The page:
A star chart usually consists of a wall-mounted poster or chart that lists a few specific behaviours that parents want to happen more often, along with spaces for stickers, smiley faces or ticks. Star charts work in exactly the opposite way to time-out, adding reinforcement instead of removing it. We use star charts to increase the frequency of a behaviour. A reward chart and tips can be downloaded from here.
Be as specific as possible with the behaviour you'd like to see more of. "Using a knife and fork" is better than "eating properly".
Try to phrase the behaviour in terms of what you'd like to see more of, rather than less of. For example, "using gentle hands with Jacob" instead of "stop hitting your brother".
Try to notice your child doing that particular behaviour and immediately take him to the chart and provide the reward. If this isn't possible, be sure to reinforce the behaviour by specifically praising it: "I noticed that you used gentle hands with Jacob - that's great. When we get home, we'll put a star on the chart. Make sure to remind me!"
Natural consequences and logical consequences
A natural consequence is one that is likely to occur anyway. For example, a child, having been told not to run inside, trips over and stubs his toe. A child, having been told to take a jacket to kindy, gets rained on when he forgets. I'm not suggesting that we should allow our children to hurt themselves or catch pneumonia. However, many of us spend huge amounts of energy telling kids about natural consequences. Sometimes it's more powerful to allow them to safely experience them.
Logical consequences are similar but the difference is that the parent modifies the situation so that a consequence that fits with the original behaviour is allowed to happen. If a child throws a tantrum and refuses to eat his dinner, a logical consequence might be that he doesn't get any dessert or any more food that evening. If he refused dinner, he mustn't be hungry, so won't be given any more food. It's logical!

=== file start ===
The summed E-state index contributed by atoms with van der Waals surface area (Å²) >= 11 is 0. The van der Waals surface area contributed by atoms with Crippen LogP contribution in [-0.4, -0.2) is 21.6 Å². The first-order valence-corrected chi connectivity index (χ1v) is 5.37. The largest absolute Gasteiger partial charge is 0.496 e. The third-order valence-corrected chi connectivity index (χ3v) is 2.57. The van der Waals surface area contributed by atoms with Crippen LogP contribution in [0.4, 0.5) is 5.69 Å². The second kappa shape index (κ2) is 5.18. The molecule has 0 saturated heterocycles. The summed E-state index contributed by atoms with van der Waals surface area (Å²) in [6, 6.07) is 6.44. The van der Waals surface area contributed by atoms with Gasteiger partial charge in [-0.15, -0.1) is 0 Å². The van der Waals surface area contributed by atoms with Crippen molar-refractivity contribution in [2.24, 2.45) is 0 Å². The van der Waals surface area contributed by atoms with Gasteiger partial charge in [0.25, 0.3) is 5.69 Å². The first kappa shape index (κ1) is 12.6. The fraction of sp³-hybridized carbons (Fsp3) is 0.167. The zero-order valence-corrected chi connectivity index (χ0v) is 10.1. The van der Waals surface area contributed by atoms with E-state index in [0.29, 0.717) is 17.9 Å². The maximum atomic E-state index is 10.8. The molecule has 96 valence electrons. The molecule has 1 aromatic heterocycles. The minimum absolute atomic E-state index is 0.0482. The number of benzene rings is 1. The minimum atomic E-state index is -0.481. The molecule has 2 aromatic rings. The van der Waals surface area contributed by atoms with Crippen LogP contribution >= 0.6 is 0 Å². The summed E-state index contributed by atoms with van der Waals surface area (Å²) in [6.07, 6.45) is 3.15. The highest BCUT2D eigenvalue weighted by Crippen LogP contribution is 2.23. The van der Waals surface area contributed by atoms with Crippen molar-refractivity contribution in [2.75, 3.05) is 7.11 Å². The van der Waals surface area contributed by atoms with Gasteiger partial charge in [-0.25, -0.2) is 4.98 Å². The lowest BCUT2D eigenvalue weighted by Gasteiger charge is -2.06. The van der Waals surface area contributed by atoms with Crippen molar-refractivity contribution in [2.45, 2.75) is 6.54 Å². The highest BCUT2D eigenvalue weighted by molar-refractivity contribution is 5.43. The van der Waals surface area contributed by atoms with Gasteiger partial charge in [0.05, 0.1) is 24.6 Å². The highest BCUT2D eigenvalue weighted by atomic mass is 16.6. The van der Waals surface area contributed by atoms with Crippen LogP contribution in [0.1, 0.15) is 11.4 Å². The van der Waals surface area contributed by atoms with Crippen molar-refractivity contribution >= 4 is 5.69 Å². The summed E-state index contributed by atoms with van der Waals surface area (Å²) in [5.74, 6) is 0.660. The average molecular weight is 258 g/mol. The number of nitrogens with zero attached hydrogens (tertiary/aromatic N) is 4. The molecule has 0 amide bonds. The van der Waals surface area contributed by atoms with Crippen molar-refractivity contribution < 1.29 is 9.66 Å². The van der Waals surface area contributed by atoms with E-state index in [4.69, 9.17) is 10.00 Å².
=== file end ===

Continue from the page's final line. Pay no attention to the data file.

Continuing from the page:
The technical bit
The most effective consequences are:
Immediate: Put in place as soon as possible after the undesirable behaviour occurs.
Logical: Linked to the undesirable behaviour in some way. Sending a child to bed early for hitting his brother that morning is not immediate or logical. It would be more logical to remove the toy they were fighting about.
Consistent: Ideally, the same consequences are applied for the same undesirable behaviour every time it occurs.
Realistic: In frustration, sometimes we hear ourselves threatening a child with a consequence we both know is not going to happen - "If you do that again, I'll take all your toys away until your birthday!". With those sorts of consequences, we can end up shooting ourselves in the foot - taking kids' toys away could lead to bored, stroppy tots who are actually more of a headache!
The most effective rewards are:
Immediate: Reinforce or reward the desirable behaviour as soon as it occurs. Remember, specific, descriptive praise is a hugely effective reward that is portable - you'll never run out of praise but you might run out of stickers and lollies! Your child might seem oblivious to your praise but you can be sure it's noted.
Desirable: The reward or reinforcement needs to be appealing. Some parents worry they're "bribing" their child to comply by giving them praise and/or rewards. If that's the case, aren't we being bribed by money when we go to work? No, we're being rewarded for behaviour that is desirable to our employer. Remember that once your child is regularly displaying that desirable behaviour, you can slowly remove rewards and just praise them occasionally for the behaviour. Switch your attention to the next behaviour you want to see more of.
Want to learn more?
There are lots of courses available to support parenting. If you're keen for well-researched techniques that are effective and simple, try the Triple P - Positive Parenting Programme (www.triplep.net), or The Incredible Years (www.incredibleyears.com). Triple P has group and individual programmes for parents of children of all ages. The Incredible Years is designed for parents of three to eight-year-old children. It's delivered by different organisations throughout the country.
Dr Melanie Woodfield is a clinical psychologist in Auckland. She has two young boys who are constant recipients of psychological experiments. She also secretly loves Supernanny, especially the carefully edited "before and after" scenes!